This year didn't start off kindly for Crystal Cruises.
The beloved luxury line, which was founded in 1988, was pulled under by the bankruptcy of its parent company, Genting Hong Kong, in February. At first, Crystal planned to pause sailings temporarily, but Genting's mounting financial woes caused its ships to be arrested in port, putting an end to the 24-year old brand.
At least, so it seemed.
In June, luxury tour operator Abercrombie & Kent purchased Crystal's brand and intellectual property, along with two of its most iconic ships: Crystal Symphony and Crystal Serenity. Bought in conjunction with former Silversea head Manfredi Lefebvre d'Ovidio, Crystal Cruises plans a complete restart aboard its two-ship fleet in 2023.
But this isn't just the restart of the brand; instead, for returning Crystal president and CEO Jack Anderson, the relaunch of Crystal Cruises is an opportunity to make it better than ever.
"We may have skipped (Crystal 2.0) and gone to 4.0," Anderson told Cruise Critic in an exclusive interview.
"It will definitely not be the same Crystal because of the work that they're doing on the ships, the work we're doing with itineraries," Anderson elaborated. "But it will have the four pillars that Crystal has always had, which is quality, service, space and choice."
Plans are already underway to refit both Crystal Serenity, built in 2003, and Crystal Symphony, which entered service in 1995. Both ships had been well-cared for under Crystal's guidance, but Anderson, Lefebvre and A&K have big plans for these classic ships.
"The ships are in Trieste at the Fincantieri yard, and we're working with ship designers in Fincantieri on really very significant remodel and refurbishment on both ships," Anderson confirmed.
A key cornerstone of the refurbishment plans: the creation of larger suites throughout both vessels and the reduction of the ship's overall passenger counts to make them even more spacious than they already are.
"Several years ago, Crystal took a deck of staterooms where there were three and converted them into two," Anderson said. " So, they became suites. Part of the current plan is to go much further in the conversion of three rooms into two. And in some cases, four into two or two into one."
"There will be more of the very largest staterooms and more larger staterooms on average, which concurrently reduces the guest capacity of the ship.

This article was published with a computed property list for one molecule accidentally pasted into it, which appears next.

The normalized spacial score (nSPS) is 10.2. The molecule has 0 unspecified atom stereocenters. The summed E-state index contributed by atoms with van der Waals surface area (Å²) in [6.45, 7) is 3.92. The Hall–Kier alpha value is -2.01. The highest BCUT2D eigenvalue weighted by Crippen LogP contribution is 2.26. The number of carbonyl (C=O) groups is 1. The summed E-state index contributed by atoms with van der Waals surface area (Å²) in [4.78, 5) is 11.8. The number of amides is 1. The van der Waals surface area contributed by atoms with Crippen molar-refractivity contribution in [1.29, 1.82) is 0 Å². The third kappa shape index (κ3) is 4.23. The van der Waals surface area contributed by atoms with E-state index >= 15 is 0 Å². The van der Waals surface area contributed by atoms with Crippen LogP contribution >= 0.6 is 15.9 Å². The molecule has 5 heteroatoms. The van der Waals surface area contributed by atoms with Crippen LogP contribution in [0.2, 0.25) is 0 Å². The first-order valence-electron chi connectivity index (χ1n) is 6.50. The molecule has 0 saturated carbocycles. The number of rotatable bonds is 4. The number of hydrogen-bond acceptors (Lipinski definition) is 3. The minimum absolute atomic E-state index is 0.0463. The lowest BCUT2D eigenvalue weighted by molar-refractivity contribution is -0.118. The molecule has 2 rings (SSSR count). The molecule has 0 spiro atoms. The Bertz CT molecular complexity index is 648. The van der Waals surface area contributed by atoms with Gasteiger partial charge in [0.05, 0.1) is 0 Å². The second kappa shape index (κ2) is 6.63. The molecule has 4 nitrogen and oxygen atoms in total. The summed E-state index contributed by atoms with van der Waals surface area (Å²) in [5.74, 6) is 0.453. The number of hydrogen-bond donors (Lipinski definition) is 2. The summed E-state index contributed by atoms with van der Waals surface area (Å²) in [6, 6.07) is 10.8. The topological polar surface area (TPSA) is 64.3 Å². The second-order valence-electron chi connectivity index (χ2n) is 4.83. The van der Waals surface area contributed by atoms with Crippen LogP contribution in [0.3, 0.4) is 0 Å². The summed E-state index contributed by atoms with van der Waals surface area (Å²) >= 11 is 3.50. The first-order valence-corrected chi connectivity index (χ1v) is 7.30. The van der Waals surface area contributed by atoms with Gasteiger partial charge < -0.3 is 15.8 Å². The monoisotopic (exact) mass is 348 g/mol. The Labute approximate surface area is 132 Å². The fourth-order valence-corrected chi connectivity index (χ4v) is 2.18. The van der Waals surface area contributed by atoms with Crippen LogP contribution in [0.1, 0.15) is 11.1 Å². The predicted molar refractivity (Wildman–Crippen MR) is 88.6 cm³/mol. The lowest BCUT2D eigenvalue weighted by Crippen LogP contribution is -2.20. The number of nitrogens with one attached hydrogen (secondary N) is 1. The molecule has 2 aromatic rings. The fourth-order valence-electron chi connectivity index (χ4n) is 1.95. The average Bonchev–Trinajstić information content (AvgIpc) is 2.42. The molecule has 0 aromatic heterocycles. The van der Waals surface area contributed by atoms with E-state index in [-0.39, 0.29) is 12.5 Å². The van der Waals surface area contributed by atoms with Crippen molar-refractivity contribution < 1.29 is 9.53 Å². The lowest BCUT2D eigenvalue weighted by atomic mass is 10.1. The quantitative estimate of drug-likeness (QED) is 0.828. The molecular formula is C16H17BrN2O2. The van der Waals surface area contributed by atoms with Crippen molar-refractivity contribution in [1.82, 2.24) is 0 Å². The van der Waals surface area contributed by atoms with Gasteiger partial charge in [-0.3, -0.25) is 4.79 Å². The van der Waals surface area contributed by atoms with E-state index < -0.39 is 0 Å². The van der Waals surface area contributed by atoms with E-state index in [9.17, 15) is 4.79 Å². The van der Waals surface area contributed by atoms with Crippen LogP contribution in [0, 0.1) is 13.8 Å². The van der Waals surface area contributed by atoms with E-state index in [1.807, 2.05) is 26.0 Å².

"When you reduce the guest capacity further, you end up with a more spacious, luxurious public rooms and restaurants than what the ship began with. Again, that's sort of raising the bar," Anderson said.
Additional below-the-waterline work is planned for both ships, along with changes to public rooms to refresh them.
"There will be much more to come in terms of particulars about the ships, but that's what I can tell you today," Anderson said.
Asked when itineraries would be released for the new Crystal Cruises, Anderson told Cruise Critic these should be up and bookable by the end of the year.
"Before this call, and after this call, I'm working on itineraries," Anderson said. "They're going to be amazing. They're going to be really nice itineraries."
Anderson was also blunt about the importance of Crystal's crewmembers, who are widely praised by past passengers as offering some of the best service at sea.
"Without a doubt, our crew and the service they provide is truly the heartbeat of the company in the minds of travel advisors and Crystal past guests," Anderson said. "Everything possible is being done to make sure that we bring back as much of the crew as we possibly can and maintain that level of quality and training and the part of the family.
"Manfredi, when he was at Silversea, had essentially the same philosophy: if you treat your crew well, they'll treat your guests well. So, we place a very high importance on that."
When Crystal Cruises remerges in 2023, it will do so as a leaner, more core business than it was in the past. Its new expedition ship, which launched just last year, was purchased by Silversea. Its former small, yacht-like vessel, Crystal Esprit, now sails for Lindblad Expeditions. And the company's former European river cruise fleet still sits at layup, awaiting a buyer.
But at its core: Crystal returns to the luxury cruise business it built its reputation off for decades, and it does so with renewed vigor.
"Manfredi has a lifetime of experience in the cruise industry," Anderson says. "He has the financial wherewithal from the investment group. He has the experience, he has the vision, he understands the North American market and he understands luxury cruising. And his vision is only to enhance Crystal Cruises as the ships, the brand, the experience for the guests, to raise the bar, to continue to innovate.
"That's equally demonstrated by Geoffrey Kent over on the A&K side, with 60 years of creating the most luxurious land experiences. I can't imagine a better new ownership. They certainly have the experience and the motivation.
"That's where we are, going from despair to hope and optimism," Anderson concludes. "We'll make it a good year."